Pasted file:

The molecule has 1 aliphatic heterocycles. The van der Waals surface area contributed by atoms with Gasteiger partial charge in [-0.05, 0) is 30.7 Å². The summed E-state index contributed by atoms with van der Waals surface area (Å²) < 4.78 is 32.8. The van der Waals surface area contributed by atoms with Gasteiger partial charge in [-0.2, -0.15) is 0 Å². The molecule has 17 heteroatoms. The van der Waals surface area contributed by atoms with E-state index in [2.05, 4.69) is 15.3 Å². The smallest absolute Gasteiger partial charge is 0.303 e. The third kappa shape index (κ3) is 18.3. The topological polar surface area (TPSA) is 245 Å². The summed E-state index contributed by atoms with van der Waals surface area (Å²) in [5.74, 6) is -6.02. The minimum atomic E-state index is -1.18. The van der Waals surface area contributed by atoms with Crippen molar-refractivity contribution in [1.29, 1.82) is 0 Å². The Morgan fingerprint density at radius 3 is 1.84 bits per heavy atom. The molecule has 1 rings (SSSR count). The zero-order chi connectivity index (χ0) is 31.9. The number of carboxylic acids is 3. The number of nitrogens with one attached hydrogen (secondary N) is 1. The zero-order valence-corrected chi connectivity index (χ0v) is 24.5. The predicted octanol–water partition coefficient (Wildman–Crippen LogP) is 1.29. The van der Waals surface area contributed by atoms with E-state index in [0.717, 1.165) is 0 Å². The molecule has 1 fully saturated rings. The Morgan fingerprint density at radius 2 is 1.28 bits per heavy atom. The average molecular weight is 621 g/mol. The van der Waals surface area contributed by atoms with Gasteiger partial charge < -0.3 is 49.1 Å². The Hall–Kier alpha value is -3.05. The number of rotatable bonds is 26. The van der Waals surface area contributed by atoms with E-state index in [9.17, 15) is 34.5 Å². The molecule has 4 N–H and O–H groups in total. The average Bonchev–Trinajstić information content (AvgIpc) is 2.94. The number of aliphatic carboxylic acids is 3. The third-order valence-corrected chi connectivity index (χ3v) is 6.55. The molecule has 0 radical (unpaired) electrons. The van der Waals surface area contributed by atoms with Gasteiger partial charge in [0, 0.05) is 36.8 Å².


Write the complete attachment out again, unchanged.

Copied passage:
The molecule has 1 aliphatic heterocycles. The van der Waals surface area contributed by atoms with Gasteiger partial charge in [-0.05, 0) is 30.7 Å². The summed E-state index contributed by atoms with van der Waals surface area (Å²) < 4.78 is 32.8. The van der Waals surface area contributed by atoms with Gasteiger partial charge in [-0.2, -0.15) is 0 Å². The molecule has 17 heteroatoms. The van der Waals surface area contributed by atoms with E-state index in [2.05, 4.69) is 15.3 Å². The smallest absolute Gasteiger partial charge is 0.303 e. The third kappa shape index (κ3) is 18.3. The topological polar surface area (TPSA) is 245 Å². The summed E-state index contributed by atoms with van der Waals surface area (Å²) in [5.74, 6) is -6.02. The minimum atomic E-state index is -1.18. The van der Waals surface area contributed by atoms with Crippen molar-refractivity contribution in [1.29, 1.82) is 0 Å². The Morgan fingerprint density at radius 3 is 1.84 bits per heavy atom. The molecule has 1 rings (SSSR count). The zero-order chi connectivity index (χ0) is 31.9. The number of carboxylic acids is 3. The number of nitrogens with one attached hydrogen (secondary N) is 1. The zero-order valence-corrected chi connectivity index (χ0v) is 24.5. The predicted octanol–water partition coefficient (Wildman–Crippen LogP) is 1.29. The van der Waals surface area contributed by atoms with E-state index in [0.717, 1.165) is 0 Å². The molecule has 1 fully saturated rings. The Morgan fingerprint density at radius 2 is 1.28 bits per heavy atom. The average molecular weight is 621 g/mol. The van der Waals surface area contributed by atoms with Gasteiger partial charge < -0.3 is 49.1 Å². The Hall–Kier alpha value is -3.05. The number of rotatable bonds is 26. The van der Waals surface area contributed by atoms with E-state index in [9.17, 15) is 34.5 Å². The molecule has 4 N–H and O–H groups in total. The average Bonchev–Trinajstić information content (AvgIpc) is 2.94. The number of aliphatic carboxylic acids is 3. The third-order valence-corrected chi connectivity index (χ3v) is 6.55. The molecule has 0 radical (unpaired) electrons. The van der Waals surface area contributed by atoms with Gasteiger partial charge in [0, 0.05) is 36.8 Å².